With Beth Cohen, an advisory analyst for The Advisory Council.
Question: What is involved in setting up a security policy?
Cohen: Developing a security policy is similar to the process of developing a business disaster recovery policy. The security policy is not just setting up a firewall and antispam filters. It goes into determining what data is important for the company and how it should be protected. That's a decision made at the financial, legal and HR levels -- and the executive level. An executive has to sponsor it, particularly with regulatory issues coming up. And of course another big issue is social engineering, which is the biggest hole in any company's security. It's the ability to pose as IT technical support [for instance]. If I call up someone in the company and say I'm calling from the help desk, and that there is a problem with his or her account and ask for the password, probably 80 percent of people will give the password. But who's to say I am actually from tech support? That's a training issue. It's a big component that often is overlooked. You can throw technology at a problem, but if users don't understand the issue, [criminals] can still get around technology.
Question: It sounds like much of what goes into a security policy doesn't directly involve technology. What must the mindset be for creating a successful policy?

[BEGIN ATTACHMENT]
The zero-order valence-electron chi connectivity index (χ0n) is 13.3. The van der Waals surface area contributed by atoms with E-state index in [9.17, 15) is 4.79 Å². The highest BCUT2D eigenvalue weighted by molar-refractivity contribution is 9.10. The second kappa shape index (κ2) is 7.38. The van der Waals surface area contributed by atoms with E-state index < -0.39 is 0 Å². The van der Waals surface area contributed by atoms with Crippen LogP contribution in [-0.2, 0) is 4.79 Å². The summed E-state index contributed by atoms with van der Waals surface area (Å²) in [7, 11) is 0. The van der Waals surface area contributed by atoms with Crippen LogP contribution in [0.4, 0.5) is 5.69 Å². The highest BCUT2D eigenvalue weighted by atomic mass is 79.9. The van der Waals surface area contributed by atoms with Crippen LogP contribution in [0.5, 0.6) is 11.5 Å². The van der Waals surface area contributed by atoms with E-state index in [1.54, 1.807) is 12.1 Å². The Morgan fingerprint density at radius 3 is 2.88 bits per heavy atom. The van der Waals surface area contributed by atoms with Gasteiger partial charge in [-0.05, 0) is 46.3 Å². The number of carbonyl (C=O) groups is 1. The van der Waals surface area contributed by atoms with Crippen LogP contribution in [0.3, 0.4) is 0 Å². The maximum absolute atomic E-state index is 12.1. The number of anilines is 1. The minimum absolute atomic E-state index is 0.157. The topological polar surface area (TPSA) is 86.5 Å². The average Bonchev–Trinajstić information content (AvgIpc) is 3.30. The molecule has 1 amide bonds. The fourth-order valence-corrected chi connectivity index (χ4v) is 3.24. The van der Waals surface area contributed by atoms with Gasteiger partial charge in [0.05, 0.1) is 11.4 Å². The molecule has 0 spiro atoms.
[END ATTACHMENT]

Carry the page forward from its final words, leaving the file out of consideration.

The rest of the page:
Cohen: Frequently, people make decisions without creating a policy. They need to make a policy first. For example, if you are considering putting in a VPN solution for the staff and users to access various components or systems … the latest VPN application may not be the right solution. There are a number of technical solutions for creating VPNs depending upon the policy. You may choose one over another. For instance, if you don't want to give suppliers and customers full access, you may choose a SSL VPN rather than a vanilla VPN.
Question: What are some of the questions and issues that pop up once you start thinking in terms of policies and not just technologies?
Cohen: Using a firewall is a given, but how should the firewall be used? And what's happening with increasingly global and dispersed companies? What "inside" and "outside" the company means is more and more difficult to determine. IBM, for example, has a very mobile workforce, a very large number of employees who work at home. If you work at home, are you inside the company or outside the company? I still find so many IT people are just not business people. You have to change your perspective. Security people tend to say, "We'll lock it down and everything will be OK." But that costs money, so there are risk tradeoffs. Security and IT [executives] need to understand and business executives need to understand as well. The main point that I'd like to get through is that it is important to think of it as a project, a business issue beyond the technology. Don't let the technology drive the decision making process.
This 3 Questions originally appeared in a weekly report from IT Business Edge.